b As estimated by the surgeon.
S= significant at p < 0.005; NS = not significant at p< 0.1
Postoperative complications in the TAH group were one woman with mild fever and atelectasis, three with hemoglobin below 10g/dl, and two with urinary tract infections. In the LAVH group. one woman had mild fever with atelectasis and two had anemia with hemoglobin below 10g/dl; no patients were affected by urinary tract infections. No patients required transfusions of nonautologous blood.
Pain levels are shown in Table 3 and Figure 1. Patients undergoing LAVH reported a significantly lower level of pain than those having TAH on days 7,14, and 21 (p <0.05). The difference in postoperative activity level achieved statistical significance on day 7. This difference became more pronounced at day 14, when it was 9.2 for LAVH and only 6.4 for TAH (p <0.005) (Table 4, Figure 2). By day 21 women in the LAVH group reported an activity level of 9.6, where-as those in the TAH group reported only 7.9 (p <0.005). At 6 weeks, the levels were 9.95 and 8.5, respectively (p <0.005). Another way of comparing this is to note that the former women felt more fully recovered at 2 weeks than the latter did at 6 weeks.
TABLE 3 Postoperative Pain Levels
a Wilcoxon's signed rank test.
Ten-point activity scale: 1 = no pain, 10 = unbearable pain.
S = significant at p < 0.005; NS = not significant at p <0.01
TABLE 4 Postoperative Activity Levels
a Wilcoxon's signed rank test.
Ten-point activity scale: 1 = extremely limited activity, 10 = no limits on activity
S = significant at p < 0.005; NS = not significant at p <0.01
Figures 1 & 2 match data points in Tables 3 & 4
In 1992, a minimum complication rate, less postoperative analgesia, faster recovery, and shorter hospital stay were reported for the first 75 consecutive cases of LAVH than for abdominal or vaginal hysterectomy.
A very short hospitalization was reported for 72 patients in 1992,~ and 215 subsequent laparoscopic hysterectomies required an average operating time of 114 minutes and a mean hospital stay of 1.21 days.
At 1 week after surgery the majority of these women were permitted to drive and resume normal, non-strenuous physical activity.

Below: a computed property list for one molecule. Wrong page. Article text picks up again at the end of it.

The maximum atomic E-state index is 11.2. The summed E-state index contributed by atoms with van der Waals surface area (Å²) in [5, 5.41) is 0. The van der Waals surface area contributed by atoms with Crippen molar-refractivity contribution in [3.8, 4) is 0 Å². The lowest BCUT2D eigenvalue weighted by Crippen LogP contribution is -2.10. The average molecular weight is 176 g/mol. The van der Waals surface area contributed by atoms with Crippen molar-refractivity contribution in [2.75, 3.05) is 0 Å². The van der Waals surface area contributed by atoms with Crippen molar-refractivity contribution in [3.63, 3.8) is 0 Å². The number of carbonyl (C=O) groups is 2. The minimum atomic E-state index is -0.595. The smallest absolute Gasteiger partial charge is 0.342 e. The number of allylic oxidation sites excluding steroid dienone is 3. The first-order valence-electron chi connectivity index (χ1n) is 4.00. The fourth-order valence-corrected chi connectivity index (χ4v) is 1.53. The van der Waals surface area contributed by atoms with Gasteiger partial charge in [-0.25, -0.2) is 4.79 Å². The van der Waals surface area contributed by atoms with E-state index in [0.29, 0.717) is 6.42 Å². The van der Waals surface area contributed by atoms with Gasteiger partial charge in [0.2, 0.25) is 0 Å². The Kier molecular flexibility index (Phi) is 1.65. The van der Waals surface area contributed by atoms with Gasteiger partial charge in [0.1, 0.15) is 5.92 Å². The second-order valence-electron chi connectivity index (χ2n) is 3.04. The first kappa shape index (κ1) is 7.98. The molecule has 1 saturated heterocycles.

In a comparison of LAVH with standard vaginal hysterectomy in a prospective study of 56 patients,
the LAVH group had a longer operating time (120 vs 65 mm). The clinical outcomes were similar for both groups, including a 12-hour hospital stay. The mean hospital charge for LAVH was $3000 more than for vaginal hysterectomy.
Perioperative and postoperative courses of hysterectomy with or without bilateral salpingo-oophorectomies were compared in 10 women undergoing LAVH and 10 undergoing TAH.
Surgery time was 160 versus 102 minutes, length of hospital stay 2.4 versus 4.4 days, and recovery time 3 versus 5 weeks, respectively. The laparoscopic Doderlein hysterectomy compared favorably with standard abdominal hysterectomy in 167 procedures.
Postoperative recovery times and pain levels were assessed in 37 patients with a primary complaint of pelvic pain and diagnoses of fibroid uterus, adenomyosis, and severe endometriosis who underwent LAVH.
Women reported an activity level of 8.7 on a scale of 1 to 10 (10 no limits on activity) by postoperative day 14. In another study those undergoing abdominal hysterectomy had a mean uterine weight of 418 g compared with 150 g for those undergoing LAVH.
The hospital stay after abdominal hysterectomy was 4.5 days and after LAVH 2.5 days. Hospital costs were $10,511 and $12,814, respectively, a difference of $2303.
Women who underwent vaginal hysterectomy experienced significantly fewer complications than those who had undergone TAH in one study.
The major finding was that the overall complication rate after TAH was 70% higher than that after vaginal hysterectomy, although the morbidity associated with both procedures was appreciable.
Women in our study who underwent LAVH had a shorter hospitalization but longer operating room time than those having TAH. They also experienced a much more rapid recuperation and much quicker return to normal activities. The primary advantage of TAH is clearly the shorter operating time; the primary advantages of LAVH are shorter hospitalization, reduced requirement for drugs to control postoperative pain, and faster return to normal activities.